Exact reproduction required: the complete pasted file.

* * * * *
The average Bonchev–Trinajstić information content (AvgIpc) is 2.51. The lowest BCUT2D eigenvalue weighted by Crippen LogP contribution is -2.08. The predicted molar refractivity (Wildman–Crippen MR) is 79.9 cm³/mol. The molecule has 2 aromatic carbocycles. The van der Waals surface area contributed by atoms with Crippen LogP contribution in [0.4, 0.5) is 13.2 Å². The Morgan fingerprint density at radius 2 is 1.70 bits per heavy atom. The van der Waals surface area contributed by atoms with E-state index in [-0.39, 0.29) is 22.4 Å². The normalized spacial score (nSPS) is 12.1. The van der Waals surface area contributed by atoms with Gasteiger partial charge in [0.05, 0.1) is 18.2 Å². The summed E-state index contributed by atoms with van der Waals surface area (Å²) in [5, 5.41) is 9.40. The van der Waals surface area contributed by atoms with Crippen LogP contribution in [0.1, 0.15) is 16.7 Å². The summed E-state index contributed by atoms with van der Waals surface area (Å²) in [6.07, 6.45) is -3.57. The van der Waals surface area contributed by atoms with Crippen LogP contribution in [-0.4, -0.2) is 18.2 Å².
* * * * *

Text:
The average Bonchev–Trinajstić information content (AvgIpc) is 2.51. The lowest BCUT2D eigenvalue weighted by Crippen LogP contribution is -2.08. The predicted molar refractivity (Wildman–Crippen MR) is 79.9 cm³/mol. The molecule has 2 aromatic carbocycles. The van der Waals surface area contributed by atoms with Crippen LogP contribution in [0.4, 0.5) is 13.2 Å². The Morgan fingerprint density at radius 2 is 1.70 bits per heavy atom. The van der Waals surface area contributed by atoms with E-state index in [-0.39, 0.29) is 22.4 Å². The normalized spacial score (nSPS) is 12.1. The van der Waals surface area contributed by atoms with Gasteiger partial charge in [0.05, 0.1) is 18.2 Å². The summed E-state index contributed by atoms with van der Waals surface area (Å²) in [5, 5.41) is 9.40. The van der Waals surface area contributed by atoms with Crippen LogP contribution in [0.1, 0.15) is 16.7 Å². The summed E-state index contributed by atoms with van der Waals surface area (Å²) in [6.07, 6.45) is -3.57. The van der Waals surface area contributed by atoms with Crippen LogP contribution in [-0.4, -0.2) is 18.2 Å².